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Who Decides What’s “Essential”?

Every five years, the USDA’s National Organics Standards Board (NOSB) reviews a long list of ingredients used in organic foods to determine their safety, sustainability, and essentiality. This includes both fully organic ingredients and those that are not organic but approved for use in organic foods.

The ingredient carrageenan, a food stabilizer that is naturally derived from seaweed, is currently undergoing such a review. Carrageenan has been used in countless organic foods in the United States for as long as there has been an

organic labeling program, in products that range from infant formula to ice cream.

As part of its review, a NOSB subcommittee has issued an initial recommendation to the larger board that carrageenan be “delisted” as an ingredient approved in organic food. This recommendation ignores generations of safe use, as well as a half-century of scientific research proving carrageenan’s safety; a sustainability profile that is unsurpassed; and properties that make it essential to many organic products.

While this recommendation is not a final decision, it illustrates a dangerous trend, in which unwarranted allegations voiced loudly by a very few can negatively affect millions of consumers.

Carrageenan: Safe, sustainable, essential

The safety of carrageenan is well-established and recognized by the NOSB. The ingredient has been used safely for decades and is one of the most researched of all stabilizers—historical and recent studies consistently prove it is safe.

Carrageenan’s sustainability is also well-established. The seaweed from which carrageenan is derived is sustainably harvested by 75,000 family farmers around the globe in one of the most environmentally friendly types of aquaculture: It uses no arable land, fresh water, chemicals, or fertilizers.

Carrageenan is an essential ingredient that has no organic equivalent. In fact, it is the only non-organic stabilizer approved for use in U.S. organic infant formula.

However, determining what makes an ingredient essential is not a clearly defined task, and there is some concern that the NOSB will step outside its purpose to deem carrageenan non-essential, despite all the best arguments.

If considered non-essential, carrageenan will no longer be approved for use in organic foods. And that’s bad news for consumers, whose favorite products will be reformulated, often with multiple ingredients, many of which are inferior and do not have carrageenan’s record of safety and sustainability.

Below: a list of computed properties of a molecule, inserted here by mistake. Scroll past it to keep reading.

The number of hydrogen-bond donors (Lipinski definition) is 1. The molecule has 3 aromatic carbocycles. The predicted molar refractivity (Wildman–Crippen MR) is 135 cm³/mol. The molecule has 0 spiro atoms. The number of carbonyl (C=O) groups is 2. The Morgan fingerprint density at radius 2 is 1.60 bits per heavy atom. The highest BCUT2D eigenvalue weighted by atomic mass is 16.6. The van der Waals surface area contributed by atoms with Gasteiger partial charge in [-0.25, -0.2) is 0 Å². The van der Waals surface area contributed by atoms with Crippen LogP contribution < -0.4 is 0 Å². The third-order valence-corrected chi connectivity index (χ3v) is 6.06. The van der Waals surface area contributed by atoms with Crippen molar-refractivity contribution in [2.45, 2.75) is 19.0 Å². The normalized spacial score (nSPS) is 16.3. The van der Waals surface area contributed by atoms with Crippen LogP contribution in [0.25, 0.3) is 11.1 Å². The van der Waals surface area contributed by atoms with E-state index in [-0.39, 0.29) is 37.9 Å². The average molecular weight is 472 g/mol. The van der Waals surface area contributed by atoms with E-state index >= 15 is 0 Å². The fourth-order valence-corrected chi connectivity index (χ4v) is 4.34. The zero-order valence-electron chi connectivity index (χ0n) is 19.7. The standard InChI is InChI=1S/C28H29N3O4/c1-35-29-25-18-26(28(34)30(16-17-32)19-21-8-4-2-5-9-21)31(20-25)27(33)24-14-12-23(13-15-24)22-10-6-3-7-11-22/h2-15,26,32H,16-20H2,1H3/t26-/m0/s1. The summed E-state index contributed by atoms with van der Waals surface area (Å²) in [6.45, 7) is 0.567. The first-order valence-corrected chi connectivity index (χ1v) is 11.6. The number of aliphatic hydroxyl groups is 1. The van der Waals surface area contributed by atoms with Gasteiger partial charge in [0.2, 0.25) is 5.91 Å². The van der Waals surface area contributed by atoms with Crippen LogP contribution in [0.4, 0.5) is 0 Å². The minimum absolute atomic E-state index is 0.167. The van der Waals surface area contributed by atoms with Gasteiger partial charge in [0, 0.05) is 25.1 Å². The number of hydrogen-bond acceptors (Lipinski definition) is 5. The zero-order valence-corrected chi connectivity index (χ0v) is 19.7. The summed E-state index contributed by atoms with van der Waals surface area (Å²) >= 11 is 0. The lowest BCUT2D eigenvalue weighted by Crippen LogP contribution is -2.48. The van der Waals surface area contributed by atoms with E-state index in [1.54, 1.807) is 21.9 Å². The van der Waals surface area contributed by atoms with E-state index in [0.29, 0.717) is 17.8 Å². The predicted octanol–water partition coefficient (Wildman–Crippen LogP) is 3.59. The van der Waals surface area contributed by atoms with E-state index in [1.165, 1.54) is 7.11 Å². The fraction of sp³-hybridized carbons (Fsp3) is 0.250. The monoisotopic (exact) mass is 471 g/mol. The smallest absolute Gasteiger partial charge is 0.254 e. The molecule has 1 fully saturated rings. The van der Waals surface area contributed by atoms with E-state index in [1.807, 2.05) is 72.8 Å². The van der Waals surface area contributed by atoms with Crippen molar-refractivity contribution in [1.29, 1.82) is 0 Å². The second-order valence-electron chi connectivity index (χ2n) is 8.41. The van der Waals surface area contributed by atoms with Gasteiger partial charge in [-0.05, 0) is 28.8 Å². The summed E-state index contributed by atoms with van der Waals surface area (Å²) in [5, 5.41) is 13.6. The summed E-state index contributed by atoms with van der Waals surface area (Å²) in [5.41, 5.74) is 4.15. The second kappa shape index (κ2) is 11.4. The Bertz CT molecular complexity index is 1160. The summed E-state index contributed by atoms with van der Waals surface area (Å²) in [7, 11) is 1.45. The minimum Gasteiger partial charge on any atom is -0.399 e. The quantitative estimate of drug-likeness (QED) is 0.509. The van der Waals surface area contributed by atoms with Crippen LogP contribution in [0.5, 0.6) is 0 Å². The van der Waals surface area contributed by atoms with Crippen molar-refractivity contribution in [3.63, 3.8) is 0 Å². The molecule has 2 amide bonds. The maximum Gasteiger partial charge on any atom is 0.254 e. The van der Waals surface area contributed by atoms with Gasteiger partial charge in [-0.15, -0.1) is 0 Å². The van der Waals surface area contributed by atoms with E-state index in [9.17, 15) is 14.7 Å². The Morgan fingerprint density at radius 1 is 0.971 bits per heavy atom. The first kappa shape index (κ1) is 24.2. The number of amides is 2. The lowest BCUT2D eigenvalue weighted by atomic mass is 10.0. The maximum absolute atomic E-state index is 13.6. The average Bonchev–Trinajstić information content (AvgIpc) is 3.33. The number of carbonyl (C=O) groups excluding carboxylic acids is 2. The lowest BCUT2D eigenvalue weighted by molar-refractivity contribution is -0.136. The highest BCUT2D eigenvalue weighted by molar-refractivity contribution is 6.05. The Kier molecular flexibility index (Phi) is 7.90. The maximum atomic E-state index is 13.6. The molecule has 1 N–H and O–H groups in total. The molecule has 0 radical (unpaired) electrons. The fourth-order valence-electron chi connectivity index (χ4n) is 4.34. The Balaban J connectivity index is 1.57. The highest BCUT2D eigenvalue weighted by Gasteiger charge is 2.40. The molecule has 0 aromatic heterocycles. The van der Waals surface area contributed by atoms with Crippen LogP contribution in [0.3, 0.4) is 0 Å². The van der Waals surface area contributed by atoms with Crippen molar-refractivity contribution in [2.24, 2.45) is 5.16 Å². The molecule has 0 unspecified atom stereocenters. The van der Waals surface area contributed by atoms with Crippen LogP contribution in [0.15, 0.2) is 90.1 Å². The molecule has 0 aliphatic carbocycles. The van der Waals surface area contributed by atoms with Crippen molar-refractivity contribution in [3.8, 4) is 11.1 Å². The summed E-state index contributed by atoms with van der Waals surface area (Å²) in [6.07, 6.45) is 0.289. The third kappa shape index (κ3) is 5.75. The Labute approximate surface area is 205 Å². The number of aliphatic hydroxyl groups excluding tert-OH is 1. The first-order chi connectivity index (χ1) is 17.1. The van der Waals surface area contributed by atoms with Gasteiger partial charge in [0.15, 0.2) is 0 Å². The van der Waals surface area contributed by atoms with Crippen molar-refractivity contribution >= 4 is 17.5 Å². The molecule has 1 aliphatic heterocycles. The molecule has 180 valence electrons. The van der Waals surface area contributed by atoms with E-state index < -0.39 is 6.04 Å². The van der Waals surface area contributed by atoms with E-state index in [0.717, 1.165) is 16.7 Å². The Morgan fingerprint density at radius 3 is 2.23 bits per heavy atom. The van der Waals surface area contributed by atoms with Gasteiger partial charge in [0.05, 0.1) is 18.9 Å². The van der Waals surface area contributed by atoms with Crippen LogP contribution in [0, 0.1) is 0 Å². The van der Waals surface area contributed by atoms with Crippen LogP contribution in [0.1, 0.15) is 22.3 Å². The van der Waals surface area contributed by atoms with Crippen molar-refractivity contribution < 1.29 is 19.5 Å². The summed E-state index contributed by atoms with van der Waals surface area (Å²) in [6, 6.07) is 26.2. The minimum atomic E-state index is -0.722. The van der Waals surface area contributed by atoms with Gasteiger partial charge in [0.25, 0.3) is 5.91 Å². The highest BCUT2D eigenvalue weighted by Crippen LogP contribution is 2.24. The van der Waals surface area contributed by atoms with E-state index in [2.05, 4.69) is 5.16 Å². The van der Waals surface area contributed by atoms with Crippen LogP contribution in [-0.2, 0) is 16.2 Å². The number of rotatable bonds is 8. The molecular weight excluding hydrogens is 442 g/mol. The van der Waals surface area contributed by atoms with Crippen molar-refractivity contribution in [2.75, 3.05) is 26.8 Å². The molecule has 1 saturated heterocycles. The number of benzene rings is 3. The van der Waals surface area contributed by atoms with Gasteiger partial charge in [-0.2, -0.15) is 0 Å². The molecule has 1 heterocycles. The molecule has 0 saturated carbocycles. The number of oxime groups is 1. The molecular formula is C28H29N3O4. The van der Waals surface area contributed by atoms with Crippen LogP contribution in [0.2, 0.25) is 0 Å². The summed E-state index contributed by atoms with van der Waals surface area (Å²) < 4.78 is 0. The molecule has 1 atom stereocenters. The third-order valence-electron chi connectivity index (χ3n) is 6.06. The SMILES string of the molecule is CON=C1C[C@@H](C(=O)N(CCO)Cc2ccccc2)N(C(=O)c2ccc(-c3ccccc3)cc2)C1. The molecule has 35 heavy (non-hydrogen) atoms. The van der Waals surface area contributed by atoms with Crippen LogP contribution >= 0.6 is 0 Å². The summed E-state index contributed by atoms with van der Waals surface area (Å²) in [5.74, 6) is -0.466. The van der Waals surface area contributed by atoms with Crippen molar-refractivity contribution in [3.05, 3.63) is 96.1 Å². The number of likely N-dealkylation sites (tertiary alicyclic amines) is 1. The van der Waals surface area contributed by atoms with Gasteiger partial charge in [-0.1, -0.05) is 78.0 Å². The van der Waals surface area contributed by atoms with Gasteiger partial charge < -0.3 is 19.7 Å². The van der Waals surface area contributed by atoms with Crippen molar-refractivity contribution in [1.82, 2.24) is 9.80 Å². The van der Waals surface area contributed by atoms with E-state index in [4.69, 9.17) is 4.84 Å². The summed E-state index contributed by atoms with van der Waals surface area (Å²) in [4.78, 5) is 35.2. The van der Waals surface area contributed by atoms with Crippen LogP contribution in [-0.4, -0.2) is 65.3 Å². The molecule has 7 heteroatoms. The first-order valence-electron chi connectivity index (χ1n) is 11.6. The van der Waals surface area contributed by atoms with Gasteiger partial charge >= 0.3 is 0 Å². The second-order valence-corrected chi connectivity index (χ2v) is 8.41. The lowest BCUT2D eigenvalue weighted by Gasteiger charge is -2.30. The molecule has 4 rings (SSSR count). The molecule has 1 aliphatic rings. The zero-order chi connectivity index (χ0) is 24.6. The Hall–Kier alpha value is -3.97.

Fear mongering and bullying

Why would the NOSB consider prohibiting the use of this safe, sustainable, and essential ingredient in organic foods?

Because carrageenan has been the victim of fear mongering and internet bullying. Relying on demonstrably flawed science, trade groups and others have ignited consumers against this safe ingredient. These food extremists have inundated the NOSB with requests to remove carrageenan from the approved additive list.

They have also riled up consumers to the point that some food manufacturers have reformulated away from carrageenan, even though they know it is both safe and provides superior recipe results.

Unfortunately, the NOSB appears to be weary of the activism and ready to yield to the emotions of a few loud voices rather than uphold their responsibilities to the USDA. It’s as if whoever shouts the loudest wins. Forget about sound science and decades of safe use.

The case for carrageenan

Forcing companies to replace carrageenan does a disservice both to the vast majority of consumers, who do not oppose the ingredient, and to a number of business considerations related to organic foods:

  • Many consumers are put off by the price premium of organic food. The suggested alternatives to carrageenan are often far more expensive, which will further increase the cost of organic foods.
  • A very short list of ingredients is a primary selling point for organic foods. In many reformulations, more than one ingredient is required to replace carrageenan, increasing the number of ingredients on organic food labels.
  • Carrageenan replaces animal fats in formulations, allowing more organic foods to satisfy vegan, kosher, and halal requirements.
  • Very little research has been done on the ingredients used to replace carrageenan; the safety of many of these alternatives is unknown.
  • Genetically modified organisms (GMOs) are prohibited in organic foods, yet one of the primary alternatives to carrageenan uses corn byproducts in its processing; sourcing non-GMO corn is incredibly difficult.

We hope you will voice your support for carrageenan as a safe, sustainable, and essential ingredient, joining a coalition of scientists, nutritionists, regulatory officials, food producers, and consumers. Take action; share your comments with the NOSB today.